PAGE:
STOCKHOLM – Hockey Hall of Famer Nicklas Lidstrom stopped by the Buffalo Sabres' dressing room Friday morning to meet the teen dubbed "the next Nicklas Lidstrom."
Lidstrom, the Detroit Red Wings legend widely regarded as the best defenseman ever to come out of Sweden, chatted in Swedish with Sabres prodigy Rasmus Dahlin for a few minutes after the team's morning skate prior to its game against the Tampa Bay Lightning.
Lidstrom is working this weekend for Swedish television network Viasat and was introduced to Dahlin by broadcast partner Jonatan Lindquist, who has been around the Sabres many times prior to the 2018 draft and since Dahlin joined the club.
Dahlin smiled broadly as he shook hands with Lidstrom for the first time.
"I was shaking. I felt like a child," Dahlin said after the meeting. "Yeah. That was cool. He's the best of all time. That's the guy."
"First time I've met. I saw him play in Frolunda a couple years ago and he's a mature player for his age," said Lidstrom, now 49. "He was that way two years ago when I saw him play.
"As a 17-year-old, he looked poised and mature. He looked hungry, willing to get up in the play, played with lots of enthusiasm. That's what you see in today's game as well. And at 19 years old, he's still a young player."
Lidstrom entered the NHL without any of the hype of Dahlin, getting selected in the third round at No. 53 overall by the Red Wings in the 1989 draft. He came to North America in 1991 and played 20 seasons for the Red Wings, retiring in 2012 as a four-time Stanley Cup champion, a seven-time Norris Trophy winner and the Conn Smythe Trophy winner as the MVP of the 2002 playoffs.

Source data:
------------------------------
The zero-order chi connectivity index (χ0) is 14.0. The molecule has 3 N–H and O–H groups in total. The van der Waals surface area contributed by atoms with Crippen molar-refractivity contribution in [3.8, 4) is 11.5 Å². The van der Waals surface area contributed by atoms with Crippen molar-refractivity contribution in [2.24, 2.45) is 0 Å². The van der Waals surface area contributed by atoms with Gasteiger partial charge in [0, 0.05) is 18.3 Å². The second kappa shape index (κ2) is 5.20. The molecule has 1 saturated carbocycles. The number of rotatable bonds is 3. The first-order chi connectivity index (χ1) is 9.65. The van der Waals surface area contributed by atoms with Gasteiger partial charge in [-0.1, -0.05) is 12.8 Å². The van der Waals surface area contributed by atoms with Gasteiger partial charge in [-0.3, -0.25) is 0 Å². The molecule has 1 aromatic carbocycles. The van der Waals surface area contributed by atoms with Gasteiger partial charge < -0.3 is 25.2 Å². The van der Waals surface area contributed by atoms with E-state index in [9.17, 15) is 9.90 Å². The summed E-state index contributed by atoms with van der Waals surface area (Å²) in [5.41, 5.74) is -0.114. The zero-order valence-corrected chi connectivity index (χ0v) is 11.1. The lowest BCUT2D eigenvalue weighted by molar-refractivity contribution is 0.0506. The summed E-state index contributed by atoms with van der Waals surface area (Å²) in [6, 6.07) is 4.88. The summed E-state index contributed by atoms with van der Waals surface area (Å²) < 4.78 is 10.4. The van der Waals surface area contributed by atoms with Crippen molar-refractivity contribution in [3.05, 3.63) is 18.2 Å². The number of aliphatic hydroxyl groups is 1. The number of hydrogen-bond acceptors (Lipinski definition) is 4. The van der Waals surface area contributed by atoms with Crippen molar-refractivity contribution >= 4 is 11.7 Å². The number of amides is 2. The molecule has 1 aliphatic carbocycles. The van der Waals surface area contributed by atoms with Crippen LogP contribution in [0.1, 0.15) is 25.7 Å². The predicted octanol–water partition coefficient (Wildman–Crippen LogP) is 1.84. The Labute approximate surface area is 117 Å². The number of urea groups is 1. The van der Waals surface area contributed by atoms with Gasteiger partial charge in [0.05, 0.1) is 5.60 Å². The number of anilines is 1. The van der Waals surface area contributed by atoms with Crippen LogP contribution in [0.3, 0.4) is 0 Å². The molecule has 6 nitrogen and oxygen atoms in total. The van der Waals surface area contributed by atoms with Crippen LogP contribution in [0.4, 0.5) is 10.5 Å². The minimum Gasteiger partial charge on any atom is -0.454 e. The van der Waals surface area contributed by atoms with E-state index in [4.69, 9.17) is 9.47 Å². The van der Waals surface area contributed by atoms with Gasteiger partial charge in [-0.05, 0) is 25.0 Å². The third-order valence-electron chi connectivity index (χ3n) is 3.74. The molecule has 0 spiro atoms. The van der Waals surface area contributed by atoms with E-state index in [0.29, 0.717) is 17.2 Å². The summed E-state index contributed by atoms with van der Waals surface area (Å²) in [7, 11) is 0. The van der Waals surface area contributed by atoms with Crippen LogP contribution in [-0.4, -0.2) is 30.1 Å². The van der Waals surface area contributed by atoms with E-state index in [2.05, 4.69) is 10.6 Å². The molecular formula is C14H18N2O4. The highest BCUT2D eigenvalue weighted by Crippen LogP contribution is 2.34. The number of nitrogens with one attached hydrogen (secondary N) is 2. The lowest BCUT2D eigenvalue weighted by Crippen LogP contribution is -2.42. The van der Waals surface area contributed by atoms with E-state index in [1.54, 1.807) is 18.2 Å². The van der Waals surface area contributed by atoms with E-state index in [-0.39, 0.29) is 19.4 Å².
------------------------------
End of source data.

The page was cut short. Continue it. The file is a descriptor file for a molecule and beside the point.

Lidstrom is fifth all-time among NHL defensemen in games played (1,564) and sixth in points (1,142). He is the only non-North American in the top 15 in scoring among defensemen.
"I was 21 when I came in. There wasn't the hype," Lidstrom said. "I was a third-rounder. I wasn't ... looked upon as a superstar or a franchise player when I came in. I came in with (Vladimir) Konstantinov, two young defensemen looking at the rebuilding of the Wings.
"It's different times now. Everything with social media and the coverage. People know who you are. It wasn't like that at all when I came in during the early '90s. It's a real different world right now."
Dahlin has endured the Lidstrom comparisons for the last three years. While they're unfair at this point in Dahlin's career, Lidstrom said he's enjoyed hearing them.
"I take a lot of pride in being mentioned," Lidstrom said. "People are looking at me as one of the strong good defensemen coming out of Sweden, so I feel proud about being mentioned like that, too."
Lidstrom said he also enjoyed the mountains of hype around Dahlin heading into last year's draft.
"It was fun. It shows a great credit for Team Sweden to still be producing a lot of hockey players, for it being a small country," Lidstrom said. "We're still able to produce a lot of good players, especially young defensemen as of late. Some real good, strong young defensemen and now we have a No. 1, a first pick overall, which is real impressive."